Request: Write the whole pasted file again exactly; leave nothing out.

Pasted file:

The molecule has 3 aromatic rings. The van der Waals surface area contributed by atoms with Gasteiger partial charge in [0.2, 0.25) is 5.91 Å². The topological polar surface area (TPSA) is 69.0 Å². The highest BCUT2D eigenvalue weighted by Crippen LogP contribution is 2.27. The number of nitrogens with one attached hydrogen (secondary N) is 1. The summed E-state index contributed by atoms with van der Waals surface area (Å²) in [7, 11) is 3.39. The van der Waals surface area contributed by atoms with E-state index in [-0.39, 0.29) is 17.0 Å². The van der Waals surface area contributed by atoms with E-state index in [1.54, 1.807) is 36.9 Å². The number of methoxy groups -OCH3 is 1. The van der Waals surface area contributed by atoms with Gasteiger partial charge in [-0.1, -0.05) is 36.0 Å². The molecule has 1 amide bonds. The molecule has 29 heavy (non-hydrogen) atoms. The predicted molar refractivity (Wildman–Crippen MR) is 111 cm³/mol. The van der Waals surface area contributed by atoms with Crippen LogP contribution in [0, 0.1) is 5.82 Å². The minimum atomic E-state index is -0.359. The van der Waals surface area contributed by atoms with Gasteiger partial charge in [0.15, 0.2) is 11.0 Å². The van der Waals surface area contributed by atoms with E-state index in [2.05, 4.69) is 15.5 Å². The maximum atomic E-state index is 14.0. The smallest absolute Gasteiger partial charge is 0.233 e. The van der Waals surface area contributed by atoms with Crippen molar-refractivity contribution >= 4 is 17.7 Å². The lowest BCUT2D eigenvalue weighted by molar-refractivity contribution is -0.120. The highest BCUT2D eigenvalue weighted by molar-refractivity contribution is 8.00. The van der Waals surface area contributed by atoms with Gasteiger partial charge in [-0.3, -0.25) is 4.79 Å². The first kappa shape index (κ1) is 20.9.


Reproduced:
The molecule has 3 aromatic rings. The van der Waals surface area contributed by atoms with Gasteiger partial charge in [0.2, 0.25) is 5.91 Å². The topological polar surface area (TPSA) is 69.0 Å². The highest BCUT2D eigenvalue weighted by Crippen LogP contribution is 2.27. The number of nitrogens with one attached hydrogen (secondary N) is 1. The summed E-state index contributed by atoms with van der Waals surface area (Å²) in [7, 11) is 3.39. The van der Waals surface area contributed by atoms with E-state index in [-0.39, 0.29) is 17.0 Å². The van der Waals surface area contributed by atoms with E-state index in [1.54, 1.807) is 36.9 Å². The number of methoxy groups -OCH3 is 1. The van der Waals surface area contributed by atoms with Gasteiger partial charge in [-0.1, -0.05) is 36.0 Å². The molecule has 1 amide bonds. The molecule has 29 heavy (non-hydrogen) atoms. The predicted molar refractivity (Wildman–Crippen MR) is 111 cm³/mol. The van der Waals surface area contributed by atoms with Crippen LogP contribution in [0, 0.1) is 5.82 Å². The minimum atomic E-state index is -0.359. The van der Waals surface area contributed by atoms with Gasteiger partial charge in [0.15, 0.2) is 11.0 Å². The van der Waals surface area contributed by atoms with E-state index in [2.05, 4.69) is 15.5 Å². The maximum atomic E-state index is 14.0. The smallest absolute Gasteiger partial charge is 0.233 e. The van der Waals surface area contributed by atoms with Crippen molar-refractivity contribution >= 4 is 17.7 Å². The lowest BCUT2D eigenvalue weighted by molar-refractivity contribution is -0.120. The highest BCUT2D eigenvalue weighted by molar-refractivity contribution is 8.00. The van der Waals surface area contributed by atoms with Gasteiger partial charge in [-0.3, -0.25) is 4.79 Å². The first kappa shape index (κ1) is 20.9.